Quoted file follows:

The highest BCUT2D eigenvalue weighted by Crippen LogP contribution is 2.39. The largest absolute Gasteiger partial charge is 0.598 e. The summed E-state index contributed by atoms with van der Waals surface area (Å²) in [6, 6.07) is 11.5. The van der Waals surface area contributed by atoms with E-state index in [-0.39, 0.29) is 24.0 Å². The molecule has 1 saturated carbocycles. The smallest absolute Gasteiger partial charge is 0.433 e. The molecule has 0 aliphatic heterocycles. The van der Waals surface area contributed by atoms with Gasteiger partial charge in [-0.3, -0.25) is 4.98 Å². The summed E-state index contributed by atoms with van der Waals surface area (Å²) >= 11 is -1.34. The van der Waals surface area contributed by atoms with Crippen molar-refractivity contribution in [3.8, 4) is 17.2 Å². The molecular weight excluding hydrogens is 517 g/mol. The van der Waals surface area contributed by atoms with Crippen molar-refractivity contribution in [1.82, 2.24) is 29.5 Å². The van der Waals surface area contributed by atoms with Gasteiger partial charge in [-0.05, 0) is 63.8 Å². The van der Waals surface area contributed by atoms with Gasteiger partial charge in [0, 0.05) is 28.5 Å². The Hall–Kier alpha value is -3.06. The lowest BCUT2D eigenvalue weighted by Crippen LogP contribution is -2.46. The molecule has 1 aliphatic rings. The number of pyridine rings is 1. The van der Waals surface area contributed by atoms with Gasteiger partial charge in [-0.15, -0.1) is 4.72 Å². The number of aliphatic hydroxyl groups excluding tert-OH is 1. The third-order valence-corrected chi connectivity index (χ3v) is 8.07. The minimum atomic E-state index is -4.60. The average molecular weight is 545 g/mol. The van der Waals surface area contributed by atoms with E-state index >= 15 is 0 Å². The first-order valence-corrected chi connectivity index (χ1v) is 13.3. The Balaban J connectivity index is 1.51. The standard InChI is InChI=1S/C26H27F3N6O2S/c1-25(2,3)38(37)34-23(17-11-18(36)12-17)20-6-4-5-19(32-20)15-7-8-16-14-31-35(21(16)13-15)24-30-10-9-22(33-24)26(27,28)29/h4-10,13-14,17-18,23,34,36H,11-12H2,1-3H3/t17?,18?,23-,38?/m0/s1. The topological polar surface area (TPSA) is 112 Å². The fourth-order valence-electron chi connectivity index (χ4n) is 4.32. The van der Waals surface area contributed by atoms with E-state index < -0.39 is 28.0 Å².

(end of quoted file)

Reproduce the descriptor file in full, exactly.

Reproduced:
The highest BCUT2D eigenvalue weighted by Crippen LogP contribution is 2.39. The largest absolute Gasteiger partial charge is 0.598 e. The summed E-state index contributed by atoms with van der Waals surface area (Å²) in [6, 6.07) is 11.5. The van der Waals surface area contributed by atoms with E-state index in [-0.39, 0.29) is 24.0 Å². The molecule has 1 saturated carbocycles. The smallest absolute Gasteiger partial charge is 0.433 e. The molecule has 0 aliphatic heterocycles. The van der Waals surface area contributed by atoms with Gasteiger partial charge in [-0.3, -0.25) is 4.98 Å². The summed E-state index contributed by atoms with van der Waals surface area (Å²) >= 11 is -1.34. The van der Waals surface area contributed by atoms with Crippen molar-refractivity contribution in [3.8, 4) is 17.2 Å². The molecular weight excluding hydrogens is 517 g/mol. The van der Waals surface area contributed by atoms with Crippen molar-refractivity contribution in [1.82, 2.24) is 29.5 Å². The van der Waals surface area contributed by atoms with Gasteiger partial charge in [-0.05, 0) is 63.8 Å². The van der Waals surface area contributed by atoms with Gasteiger partial charge in [0, 0.05) is 28.5 Å². The Hall–Kier alpha value is -3.06. The lowest BCUT2D eigenvalue weighted by Crippen LogP contribution is -2.46. The molecule has 1 aliphatic rings. The number of pyridine rings is 1. The van der Waals surface area contributed by atoms with Gasteiger partial charge in [-0.15, -0.1) is 4.72 Å². The number of aliphatic hydroxyl groups excluding tert-OH is 1. The third-order valence-corrected chi connectivity index (χ3v) is 8.07. The minimum atomic E-state index is -4.60. The average molecular weight is 545 g/mol. The van der Waals surface area contributed by atoms with E-state index >= 15 is 0 Å². The first-order valence-corrected chi connectivity index (χ1v) is 13.3. The Balaban J connectivity index is 1.51. The standard InChI is InChI=1S/C26H27F3N6O2S/c1-25(2,3)38(37)34-23(17-11-18(36)12-17)20-6-4-5-19(32-20)15-7-8-16-14-31-35(21(16)13-15)24-30-10-9-22(33-24)26(27,28)29/h4-10,13-14,17-18,23,34,36H,11-12H2,1-3H3/t17?,18?,23-,38?/m0/s1. The topological polar surface area (TPSA) is 112 Å². The fourth-order valence-electron chi connectivity index (χ4n) is 4.32. The van der Waals surface area contributed by atoms with E-state index < -0.39 is 28.0 Å².